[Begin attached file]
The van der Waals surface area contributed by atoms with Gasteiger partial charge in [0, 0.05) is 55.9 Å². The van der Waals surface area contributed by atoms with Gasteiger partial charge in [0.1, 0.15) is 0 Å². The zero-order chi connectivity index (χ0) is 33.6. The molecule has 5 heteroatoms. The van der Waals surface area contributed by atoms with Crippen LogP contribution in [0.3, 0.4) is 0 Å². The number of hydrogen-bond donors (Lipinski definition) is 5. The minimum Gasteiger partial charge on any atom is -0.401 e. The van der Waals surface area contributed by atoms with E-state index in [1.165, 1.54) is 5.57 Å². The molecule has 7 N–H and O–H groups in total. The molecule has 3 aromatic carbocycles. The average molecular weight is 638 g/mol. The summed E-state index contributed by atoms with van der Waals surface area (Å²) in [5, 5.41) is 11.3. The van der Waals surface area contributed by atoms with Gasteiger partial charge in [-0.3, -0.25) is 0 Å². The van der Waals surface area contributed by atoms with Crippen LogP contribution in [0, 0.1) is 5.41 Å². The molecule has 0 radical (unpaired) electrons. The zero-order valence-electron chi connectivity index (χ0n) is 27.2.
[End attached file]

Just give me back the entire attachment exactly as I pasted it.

The van der Waals surface area contributed by atoms with Gasteiger partial charge in [0, 0.05) is 55.9 Å². The van der Waals surface area contributed by atoms with Gasteiger partial charge in [0.1, 0.15) is 0 Å². The zero-order chi connectivity index (χ0) is 33.6. The molecule has 5 heteroatoms. The van der Waals surface area contributed by atoms with Crippen LogP contribution in [0.3, 0.4) is 0 Å². The number of hydrogen-bond donors (Lipinski definition) is 5. The minimum Gasteiger partial charge on any atom is -0.401 e. The van der Waals surface area contributed by atoms with E-state index in [1.165, 1.54) is 5.57 Å². The molecule has 7 N–H and O–H groups in total. The molecule has 3 aromatic carbocycles. The average molecular weight is 638 g/mol. The summed E-state index contributed by atoms with van der Waals surface area (Å²) in [5, 5.41) is 11.3. The van der Waals surface area contributed by atoms with Gasteiger partial charge in [-0.3, -0.25) is 0 Å². The van der Waals surface area contributed by atoms with Crippen LogP contribution in [0, 0.1) is 5.41 Å². The molecule has 0 radical (unpaired) electrons. The zero-order valence-electron chi connectivity index (χ0n) is 27.2.